2. Pitch to an Agent–this is usually done at a writer’s conference or festival. This will mean sitting in front of an agent and ‘selling’ your ideas, your work, and you as a person they can work with. It means really doing your homework before hand and trying to stand out amongst a sea of other writers. It is not easy. It’s nerve wracking. It can also feel defeating if you’re not getting any positive feedback. Remember, do your homework and it only takes one yes.
  3. Win a Pitch–there are contests, often through literary magazines (I know Writer’s Digest offers a prize package including a pitch session with an agent–there are others as well).
  4. Pitch-Wars on Twitter is another way where agents and writers connect. #PitMad is a big one where the writer tweets a maximum 280 character pitch to grab the attention of agents who search the platform looking to connect with something unique.
  5. Word of Mouth–This is a special one that few writers think about but involves the writing community and having someone who already has an agent provide an introduction. Now I can tell you, I’d never send anyone to my agent unless they were pretty frikken spectacular but it does happen. Always build that community–not to use them but to learn and share. You never know what’ll happen.
  6. Sometimes it’s all About Serendipity… Being in the right place at the right time like riding an elevator up to the 21st floor with an agent who says ‘what’ve you got?’ Always be prepared. Always be professional. Always believe in yourself and your work.

Let’s keep going…

Okay, so now you’ve decided you want to continue with traditional publishing and you’ve secured an agent…Excellent.

That agent will now work on your behalf and try to sell your book to a publisher. You should get on and write your next book. Don’t be afraid to ask questions and keep notes as to what’s going on. Agents will understand there is a learning curve.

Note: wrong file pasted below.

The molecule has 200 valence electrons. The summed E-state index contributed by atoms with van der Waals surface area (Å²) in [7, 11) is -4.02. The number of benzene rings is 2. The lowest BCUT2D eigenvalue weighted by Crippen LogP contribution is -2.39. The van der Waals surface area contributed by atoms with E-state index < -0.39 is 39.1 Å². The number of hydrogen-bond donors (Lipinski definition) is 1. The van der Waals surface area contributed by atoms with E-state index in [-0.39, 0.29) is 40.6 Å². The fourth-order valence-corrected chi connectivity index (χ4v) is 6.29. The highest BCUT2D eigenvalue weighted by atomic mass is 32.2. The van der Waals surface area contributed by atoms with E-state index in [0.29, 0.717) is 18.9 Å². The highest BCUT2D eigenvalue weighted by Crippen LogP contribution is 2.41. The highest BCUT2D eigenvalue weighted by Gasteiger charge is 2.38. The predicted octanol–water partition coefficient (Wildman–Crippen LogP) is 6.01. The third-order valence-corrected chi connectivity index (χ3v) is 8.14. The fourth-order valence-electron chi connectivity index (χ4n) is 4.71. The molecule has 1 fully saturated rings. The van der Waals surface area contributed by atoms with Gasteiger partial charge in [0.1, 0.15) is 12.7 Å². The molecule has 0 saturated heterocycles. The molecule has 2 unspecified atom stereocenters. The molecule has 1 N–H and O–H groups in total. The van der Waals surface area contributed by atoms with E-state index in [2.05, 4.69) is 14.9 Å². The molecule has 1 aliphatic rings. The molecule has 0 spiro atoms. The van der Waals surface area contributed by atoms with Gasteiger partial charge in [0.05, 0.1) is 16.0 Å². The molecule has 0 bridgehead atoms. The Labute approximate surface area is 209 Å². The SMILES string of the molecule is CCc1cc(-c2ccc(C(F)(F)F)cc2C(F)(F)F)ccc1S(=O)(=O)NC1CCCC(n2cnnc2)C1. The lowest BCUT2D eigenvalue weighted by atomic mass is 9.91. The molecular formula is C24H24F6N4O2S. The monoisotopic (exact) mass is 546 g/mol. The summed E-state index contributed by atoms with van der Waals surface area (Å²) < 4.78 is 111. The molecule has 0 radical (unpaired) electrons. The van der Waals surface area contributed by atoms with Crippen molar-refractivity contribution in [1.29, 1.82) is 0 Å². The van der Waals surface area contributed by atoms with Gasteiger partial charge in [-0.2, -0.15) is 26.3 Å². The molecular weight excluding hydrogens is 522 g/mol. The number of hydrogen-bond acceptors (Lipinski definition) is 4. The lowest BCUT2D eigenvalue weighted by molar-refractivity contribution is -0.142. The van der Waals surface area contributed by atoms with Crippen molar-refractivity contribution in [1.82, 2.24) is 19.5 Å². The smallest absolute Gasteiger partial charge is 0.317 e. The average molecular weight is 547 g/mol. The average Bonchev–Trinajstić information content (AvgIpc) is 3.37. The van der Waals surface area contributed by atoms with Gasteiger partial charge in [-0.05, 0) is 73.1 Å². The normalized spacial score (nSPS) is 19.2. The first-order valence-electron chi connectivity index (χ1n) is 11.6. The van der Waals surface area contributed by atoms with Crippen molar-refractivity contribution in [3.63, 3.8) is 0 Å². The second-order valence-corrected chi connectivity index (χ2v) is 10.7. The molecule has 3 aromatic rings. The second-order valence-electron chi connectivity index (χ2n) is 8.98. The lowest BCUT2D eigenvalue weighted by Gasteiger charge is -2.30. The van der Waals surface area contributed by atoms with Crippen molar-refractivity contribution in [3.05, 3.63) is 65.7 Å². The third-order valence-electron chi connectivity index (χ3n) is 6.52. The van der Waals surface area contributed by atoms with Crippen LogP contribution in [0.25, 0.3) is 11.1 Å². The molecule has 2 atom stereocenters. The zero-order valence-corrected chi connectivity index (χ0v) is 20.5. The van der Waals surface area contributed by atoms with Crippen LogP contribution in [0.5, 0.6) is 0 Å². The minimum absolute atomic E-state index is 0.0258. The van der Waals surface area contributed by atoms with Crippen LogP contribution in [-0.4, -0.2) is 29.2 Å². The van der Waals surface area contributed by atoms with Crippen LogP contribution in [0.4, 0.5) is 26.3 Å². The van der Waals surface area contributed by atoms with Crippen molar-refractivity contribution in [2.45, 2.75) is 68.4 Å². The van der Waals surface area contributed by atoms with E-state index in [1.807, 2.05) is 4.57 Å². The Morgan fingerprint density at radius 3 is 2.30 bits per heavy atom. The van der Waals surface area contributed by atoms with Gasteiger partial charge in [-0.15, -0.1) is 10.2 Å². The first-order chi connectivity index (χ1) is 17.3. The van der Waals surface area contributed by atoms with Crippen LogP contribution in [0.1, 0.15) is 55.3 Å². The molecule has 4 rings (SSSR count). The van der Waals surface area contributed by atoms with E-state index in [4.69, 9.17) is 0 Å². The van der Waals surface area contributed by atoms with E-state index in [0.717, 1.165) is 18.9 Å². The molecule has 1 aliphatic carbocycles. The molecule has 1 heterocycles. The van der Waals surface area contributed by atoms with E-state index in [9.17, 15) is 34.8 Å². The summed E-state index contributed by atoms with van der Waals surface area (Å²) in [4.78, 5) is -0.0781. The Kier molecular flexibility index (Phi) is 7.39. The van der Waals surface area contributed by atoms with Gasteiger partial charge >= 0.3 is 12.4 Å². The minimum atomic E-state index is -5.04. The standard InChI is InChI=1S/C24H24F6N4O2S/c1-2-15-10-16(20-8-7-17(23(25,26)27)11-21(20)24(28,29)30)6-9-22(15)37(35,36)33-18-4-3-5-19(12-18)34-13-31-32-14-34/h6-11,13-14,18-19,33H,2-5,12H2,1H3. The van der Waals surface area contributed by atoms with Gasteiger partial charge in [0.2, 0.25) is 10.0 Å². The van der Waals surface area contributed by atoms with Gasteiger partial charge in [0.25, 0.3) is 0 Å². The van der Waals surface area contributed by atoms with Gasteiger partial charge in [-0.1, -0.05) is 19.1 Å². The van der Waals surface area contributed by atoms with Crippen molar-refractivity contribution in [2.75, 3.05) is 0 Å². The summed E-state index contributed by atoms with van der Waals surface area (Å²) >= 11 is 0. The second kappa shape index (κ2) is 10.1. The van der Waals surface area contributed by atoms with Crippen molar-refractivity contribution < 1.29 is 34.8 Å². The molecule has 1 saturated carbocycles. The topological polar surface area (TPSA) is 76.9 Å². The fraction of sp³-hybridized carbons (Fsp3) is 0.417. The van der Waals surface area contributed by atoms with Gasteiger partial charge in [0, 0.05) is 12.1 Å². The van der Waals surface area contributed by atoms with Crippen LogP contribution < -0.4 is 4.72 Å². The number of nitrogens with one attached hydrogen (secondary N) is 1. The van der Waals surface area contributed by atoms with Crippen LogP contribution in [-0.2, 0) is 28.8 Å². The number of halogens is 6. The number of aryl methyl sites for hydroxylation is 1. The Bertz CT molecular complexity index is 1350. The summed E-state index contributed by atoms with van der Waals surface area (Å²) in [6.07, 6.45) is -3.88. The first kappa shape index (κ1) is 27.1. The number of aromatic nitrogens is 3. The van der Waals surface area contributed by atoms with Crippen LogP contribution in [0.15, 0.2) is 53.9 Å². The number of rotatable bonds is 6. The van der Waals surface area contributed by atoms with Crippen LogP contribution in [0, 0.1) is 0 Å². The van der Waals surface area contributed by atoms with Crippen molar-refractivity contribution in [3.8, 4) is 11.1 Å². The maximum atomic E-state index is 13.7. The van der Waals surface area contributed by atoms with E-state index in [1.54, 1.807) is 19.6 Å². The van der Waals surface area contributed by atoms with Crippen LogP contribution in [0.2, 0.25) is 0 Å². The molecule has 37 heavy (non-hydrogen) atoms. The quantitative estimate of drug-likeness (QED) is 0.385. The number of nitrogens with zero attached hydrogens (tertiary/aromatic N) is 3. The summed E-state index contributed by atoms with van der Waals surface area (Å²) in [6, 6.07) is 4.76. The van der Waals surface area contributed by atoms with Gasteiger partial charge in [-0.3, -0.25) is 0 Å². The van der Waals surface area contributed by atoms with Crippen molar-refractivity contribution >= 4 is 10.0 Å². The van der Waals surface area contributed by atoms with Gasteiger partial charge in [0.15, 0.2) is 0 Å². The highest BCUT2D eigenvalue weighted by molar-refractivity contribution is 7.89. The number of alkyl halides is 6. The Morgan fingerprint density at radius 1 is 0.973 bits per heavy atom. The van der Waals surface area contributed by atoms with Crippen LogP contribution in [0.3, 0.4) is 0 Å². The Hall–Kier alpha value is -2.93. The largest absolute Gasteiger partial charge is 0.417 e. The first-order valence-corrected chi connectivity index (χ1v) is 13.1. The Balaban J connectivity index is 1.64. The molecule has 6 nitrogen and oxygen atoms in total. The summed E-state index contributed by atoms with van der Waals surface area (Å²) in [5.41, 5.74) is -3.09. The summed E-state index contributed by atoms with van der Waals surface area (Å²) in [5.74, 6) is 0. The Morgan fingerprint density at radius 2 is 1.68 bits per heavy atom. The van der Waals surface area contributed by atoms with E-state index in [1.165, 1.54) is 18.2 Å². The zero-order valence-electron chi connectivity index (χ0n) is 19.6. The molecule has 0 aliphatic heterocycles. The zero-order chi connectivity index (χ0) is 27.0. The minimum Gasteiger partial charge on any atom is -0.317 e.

What if a publisher comes to you and says, I want to publish your book… ?? What should I do?

Call an agent before you sign anything and let them negotiate a contract.

There’s a lot of different things involved like publishing rights, movies, or foreign language rights, etc.

The most difficult work for an agent can be to find a publisher to take on a project so if you have the publisher the agents work is done. Yes, they’ll take a percentage but you’ll have a better contract.

Are Agents and Editors the Same Thing?

No. Far from it actually.

Agents, as described above, work as a representative of your work.

Agents, unless working independently, are part of a larger agency. Some or all, of those agents, will prescribe to similar preparation of manuscripts prior to submitting to a publishing house to try and sell it. My agent is an editorial agent so she assists me with recommendations and editorial comments for rewrites. Not all agents will do that.

It’s imperative that your best work be forwarded to a publisher–so get an editor.


An Editor is not an agent. An Editor will not go in and fix your mistakes. They will direct you and help you but the real work is up to you.

Sometimes it feels like starting from scratch and there’s a lot to know like Show Don’t Tell, Passive vs. Active Voice, and Filler Words–ugh…so much to learn but you’re well on your way.


Not all publishers require submissions to come through agents. Many have open submissions periods where you can send your work or query. Here is a link for Canadian Publishers where you can research whether they’d be right for your work. Another good resource is Writer’s Market which includes information for agents, publishers, magazines and a lot more.

Remember, the publishing industry wouldn’t exist without writers. Keep writing.

4 thoughts on “A Simple Explanation of the Publishing World.”

  1. Just a note: Most Canadian trad publishers do NOT require an agent, and quite a lot of smaller US trad publishers don’t either. That said, an agent can do a lot of work for you (submitting to publishers) and if you can get a good agent, it’s a sign to publishers that your work may be well worth considering! (And that you’ve done a lot of work yourself in finding an agent!)